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Table of Contents
See the fact file below for more information on the Oregon Treaty or alternatively, you can download our 23-page Oregon Treaty worksheet pack to utilise within the classroom or home environment.
Key Facts & Information
EARLY EXPLORATION OF OREGON COUNTY
- In 1792, George Vancouver explored the Puget Sound.
- On June 4, 1792, George Vancouver claimed the land in the name of Great Britain. Vancouver decided to name it after his officer, Lieutenant Peter Puget.
- From 1805-1806, Meriwether Lewis and William Clark explored the territory for the USA.
- During 1807, David Thompson and Simon Fraser explored much of the Oregon County region. They traveled through the Fraser River to the mouth of the river in 1808.
- Thompson was the first European to voyage down the entire length of the Columbia River.
- On July 9, 1811, Thompson’s party camped at the junction of the Snake River and the Columbia River. Thompson placed a sign claiming the country for the United Kingdom.
- Thompson stated the intention was that the North West Company would build a trading post at the site.
- On the same expedition, he finished his survey of the entire Columbia area. He arrived at an unfinished Fort Astoria two months after departure.
- The Oregon Country consisted of land north of 42° north latitude, south of 54°40’ north latitude, west of the Rocky Mountains.
HISTORY OF THE OREGON COUNTRY
- Oregon Country was the region of the Pacific Northwest of North America that was disputed over by the US and Britain.
- In the early 1800s, the region was occupied by British and French Canadian fur traders.
- The Treaty of 1818 set the original boundary between the US and British North America.
- The border is along the 49th Parallel line of north latitude from Minnesota to the Rocky Mountains.
- The 49th Parallel border of the US and British Territories was separated by Vancouver Island in the Pacific Ocean.
- Spain, Great Britain, Russia, and the US were the original countries who laid claim to the territory.
- In 1819, under the terms of the Transcontinental Treaty, Spain ceded its claims to the US.
- In 1821, there was a forced merger between the North West Company and the Hudson Bay Company.
- Britain imposed the laws of Upper Canada on British subjects.
- The Hudson Bay Company was the authority to enforce the laws.
- From 1824 – 1825, through the Russo-American Treaty, Britain and America gained majority claims to the disputed area.
- A dispute between the US and Great Britain occurred when the US wanted to extend the border along the same parallel line.
- Britain insisted that the northern border be west of the Columbia River and then follow the river to the ocean.
- Both sides refused to back down, agreeing to postpone the decision for ten years.
- In 1827, Washington and London agreed to postpone the issue indefinitely.
- In the mid-1830s, the coastal areas north of the Columbia River visited by ships from many nations engaged in maritime fur trade.
- In 1843, there was an increase in American immigration on the Oregon Trail.
- These settlers established a government, calling it the Provisional Government of Oregon.
- The legislative committee drew up the laws known as the Organic Laws. In 1844, a new legislative committee considered it statutory.
- In 1845, more changes were made to the Organic Laws, including the participation of British subjects in the local government.
- In 1845, James K. Polk was elected president of the US, and he insisted that America’s claim would be pursued by force if needed.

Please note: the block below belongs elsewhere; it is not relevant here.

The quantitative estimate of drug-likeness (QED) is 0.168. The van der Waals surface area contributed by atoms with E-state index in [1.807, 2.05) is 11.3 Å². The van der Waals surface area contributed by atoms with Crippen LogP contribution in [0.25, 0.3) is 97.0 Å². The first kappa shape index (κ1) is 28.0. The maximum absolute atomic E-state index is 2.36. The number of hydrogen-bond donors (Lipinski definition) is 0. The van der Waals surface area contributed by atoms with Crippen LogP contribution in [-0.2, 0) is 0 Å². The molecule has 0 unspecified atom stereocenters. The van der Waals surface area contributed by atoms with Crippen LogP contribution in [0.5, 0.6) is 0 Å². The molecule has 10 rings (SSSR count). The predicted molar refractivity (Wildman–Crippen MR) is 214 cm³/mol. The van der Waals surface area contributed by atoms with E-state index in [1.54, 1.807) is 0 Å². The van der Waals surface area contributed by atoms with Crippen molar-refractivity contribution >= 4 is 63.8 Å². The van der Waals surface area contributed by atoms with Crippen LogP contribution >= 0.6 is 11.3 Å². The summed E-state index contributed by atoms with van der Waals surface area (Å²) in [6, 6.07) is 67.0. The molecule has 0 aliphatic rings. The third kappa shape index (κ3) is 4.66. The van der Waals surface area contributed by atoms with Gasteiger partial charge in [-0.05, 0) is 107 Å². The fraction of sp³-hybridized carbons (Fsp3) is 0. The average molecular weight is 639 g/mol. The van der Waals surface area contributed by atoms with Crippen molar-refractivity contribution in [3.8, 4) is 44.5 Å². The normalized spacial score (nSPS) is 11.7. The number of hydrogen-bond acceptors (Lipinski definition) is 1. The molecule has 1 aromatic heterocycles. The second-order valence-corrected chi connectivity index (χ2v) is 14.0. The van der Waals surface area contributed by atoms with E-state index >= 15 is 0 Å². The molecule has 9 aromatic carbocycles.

- In 1846, The Oregon Treaty was signed between America and Britain. The Oregon Treaty settled the boundaries of US jurisdiction.
- The Provisional Government continued to function until 1849, until the first Governor of Oregon Territory arrived.
- The treaty was negotiated by Secretary of State James Buchanan and Richard Pakenham.
- Foreign Secretary Earl of Aberdeen was responsible for the parliament part of the treaty.
- On June 15, 1846, The Oregon Treaty was signed, and on August 15, 1848, the US portion of the region became known as the Oregon Territory.
- In 1849, Vancouver Island and all the coastal islands became the Colony of Vancouver Island. These islands remained under British control.
- In 1853, the Washington Territory would be formed from the Oregon Territory.
- In 1866, two British colonies would join as the United Colonies of Vancouver Island and British Columbia.
- In 1871, British Columbia joined Canada.
- The 49th Parallel line and a marine border made from the Oregon Treaty become the Canada – US border.
- The San Juan Islands was the last of the territory that remained under British rule.
- In 1872, arbitration began with Wilhelm I as head of the arbitration commission.
- On October 21, 1872, the commission awarded the San Juan Islands to the US.
Oregon Treaty Worksheets
This is a fantastic bundle which includes everything you need to know about the Oregon Treaty across 23 in-depth pages. These are ready-to-use Oregon Treaty worksheets that are perfect for teaching students about the Oregon Treaty which was signed between the US and Great Britain in 1846. It ended 28 years of joint occupancy of the Pacific Northwest and established the 49th Parallel border between the countries.
Complete List Of Included Worksheets
- Oregon Treaty Facts
- Draw a Map
- Fill in the Blanks
- True or False
- River Wordsearch
- Write a Letter
- Cooking Time
- Oregon Trail
- Pop Quiz
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Link will appear as Oregon Treaty Facts & Worksheets: https://kidskonnect.com - KidsKonnect, March 4, 2021
Use With Any Curriculum
These worksheets have been specifically designed for use with any international curriculum. You can use these worksheets as-is, or edit them using Google Slides to make them more specific to your own student ability levels and curriculum standards.